CAA welcomes other endorsements, and encourages organizations in the field to recommend the Code to members. CAA representatives are happy to address questions and to make educational presentations. To make arrangements for a presentation, whether by webinar, conference call, or in person, please contact me at jlanday@collegeart.org. The Code and supporting materials are available at www.collegeart.org/fair-use.

The creation of CAA’s Code of Best Practices in Fair Use for the Visual Arts was funded by the Andrew W. Mellon Foundation, with additional support provided by the Samuel H. Kress Foundation.

Filed under: Copyright, Intellectual Property

In a fundamental change in scholarly publishing practice, the College Art Association has announced new standard contracts with contributors to its lead journals. These new contracts encourage scholars and artists contributing to its journals to employ fair use for third-party works in copyright (such as images and quoted text) according to the principles and limitations outlined in CAA’s Code of Best Practices in Fair Use for the Visual Arts. This is in contrast to previous contracts for the CAA journals, which (like other standard contracts in the field) required contributors to obtain permissions for most illustrations and other third-party works. By adhering to the principles of fair use in this new policy, CAA leads the way for other scholarly publications and presses to similarly embrace the doctrine of fair use.

In its new author agreements, CAA states that after careful review of the Code the author must determine whether or not fair use may be invoked. If the conclusion is in the affirmative, CAA will publish without requiring third-party permission; in addition, the agreements state that the author need not indemnify CAA for claims of copyright infringement with respect to the use of a third-party work which he or she has determined is a fair use. The author’s signature on the document certifies that she or he has read the Code and considered the limitations of fair use as outlined in an addendum to the agreement. Authors will still need to obtain permission for third-party works that are not utilized under fair use.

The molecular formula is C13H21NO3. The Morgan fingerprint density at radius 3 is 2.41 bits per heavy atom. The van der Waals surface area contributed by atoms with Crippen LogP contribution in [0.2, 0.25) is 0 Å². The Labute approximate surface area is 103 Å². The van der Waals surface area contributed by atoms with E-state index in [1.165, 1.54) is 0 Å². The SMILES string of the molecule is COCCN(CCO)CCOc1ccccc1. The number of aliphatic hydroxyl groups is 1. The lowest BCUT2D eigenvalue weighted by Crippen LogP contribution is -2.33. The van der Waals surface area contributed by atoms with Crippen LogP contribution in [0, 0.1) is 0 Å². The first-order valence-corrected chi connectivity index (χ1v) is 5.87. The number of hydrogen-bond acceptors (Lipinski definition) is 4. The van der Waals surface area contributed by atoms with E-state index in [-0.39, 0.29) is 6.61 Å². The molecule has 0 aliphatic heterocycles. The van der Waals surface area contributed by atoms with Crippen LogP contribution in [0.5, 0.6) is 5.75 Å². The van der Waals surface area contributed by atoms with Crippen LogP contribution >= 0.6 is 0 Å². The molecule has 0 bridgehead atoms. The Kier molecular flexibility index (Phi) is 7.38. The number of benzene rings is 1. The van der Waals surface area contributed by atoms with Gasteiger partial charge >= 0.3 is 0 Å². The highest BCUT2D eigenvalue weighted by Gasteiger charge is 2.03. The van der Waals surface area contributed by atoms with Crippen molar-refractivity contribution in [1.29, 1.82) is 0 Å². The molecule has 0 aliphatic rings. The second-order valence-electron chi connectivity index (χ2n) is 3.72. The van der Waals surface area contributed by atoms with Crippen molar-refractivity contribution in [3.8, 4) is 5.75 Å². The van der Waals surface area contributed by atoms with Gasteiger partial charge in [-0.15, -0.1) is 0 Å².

In announcing the new policy, Linda Downs, executive director of CAA, stated “CAA is enormously proud to be a leader in the reliance on fair use in its publications. The decision is the result of two years of research in the field, consolidating the opinions of professionals throughout the visual arts community as well as legal experts into a straightforward set of principles and limitations that make it much easier to use copyrighted materials in our work. As of today, CAA journal authors are no longer required to seek permission for use of all third-party images and texts for their articles if they review the best practices code in each instance and demonstrate that their use complies with its principles and limitations. Any risk that might occur in utilizing fair use will be borne by CAA, not the authors.”